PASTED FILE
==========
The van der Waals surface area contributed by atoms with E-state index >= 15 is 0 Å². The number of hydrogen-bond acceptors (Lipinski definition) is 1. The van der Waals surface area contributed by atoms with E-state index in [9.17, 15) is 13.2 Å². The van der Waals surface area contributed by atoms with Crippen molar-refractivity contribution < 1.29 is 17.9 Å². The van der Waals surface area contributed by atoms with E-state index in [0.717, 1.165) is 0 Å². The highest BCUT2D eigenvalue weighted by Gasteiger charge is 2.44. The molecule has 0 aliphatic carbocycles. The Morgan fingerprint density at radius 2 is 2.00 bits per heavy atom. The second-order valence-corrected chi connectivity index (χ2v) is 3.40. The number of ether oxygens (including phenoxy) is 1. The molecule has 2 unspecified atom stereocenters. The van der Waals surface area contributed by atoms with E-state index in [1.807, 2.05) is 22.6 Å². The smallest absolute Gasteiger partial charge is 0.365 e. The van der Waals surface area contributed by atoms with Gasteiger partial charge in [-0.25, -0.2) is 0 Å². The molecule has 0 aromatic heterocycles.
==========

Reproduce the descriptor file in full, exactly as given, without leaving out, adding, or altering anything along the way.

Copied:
The van der Waals surface area contributed by atoms with E-state index >= 15 is 0 Å². The number of hydrogen-bond acceptors (Lipinski definition) is 1. The van der Waals surface area contributed by atoms with E-state index in [9.17, 15) is 13.2 Å². The van der Waals surface area contributed by atoms with Crippen molar-refractivity contribution < 1.29 is 17.9 Å². The van der Waals surface area contributed by atoms with E-state index in [0.717, 1.165) is 0 Å². The highest BCUT2D eigenvalue weighted by Gasteiger charge is 2.44. The molecule has 0 aliphatic carbocycles. The Morgan fingerprint density at radius 2 is 2.00 bits per heavy atom. The second-order valence-corrected chi connectivity index (χ2v) is 3.40. The number of ether oxygens (including phenoxy) is 1. The molecule has 2 unspecified atom stereocenters. The van der Waals surface area contributed by atoms with E-state index in [1.807, 2.05) is 22.6 Å². The smallest absolute Gasteiger partial charge is 0.365 e. The van der Waals surface area contributed by atoms with Gasteiger partial charge in [-0.25, -0.2) is 0 Å². The molecule has 0 aromatic heterocycles.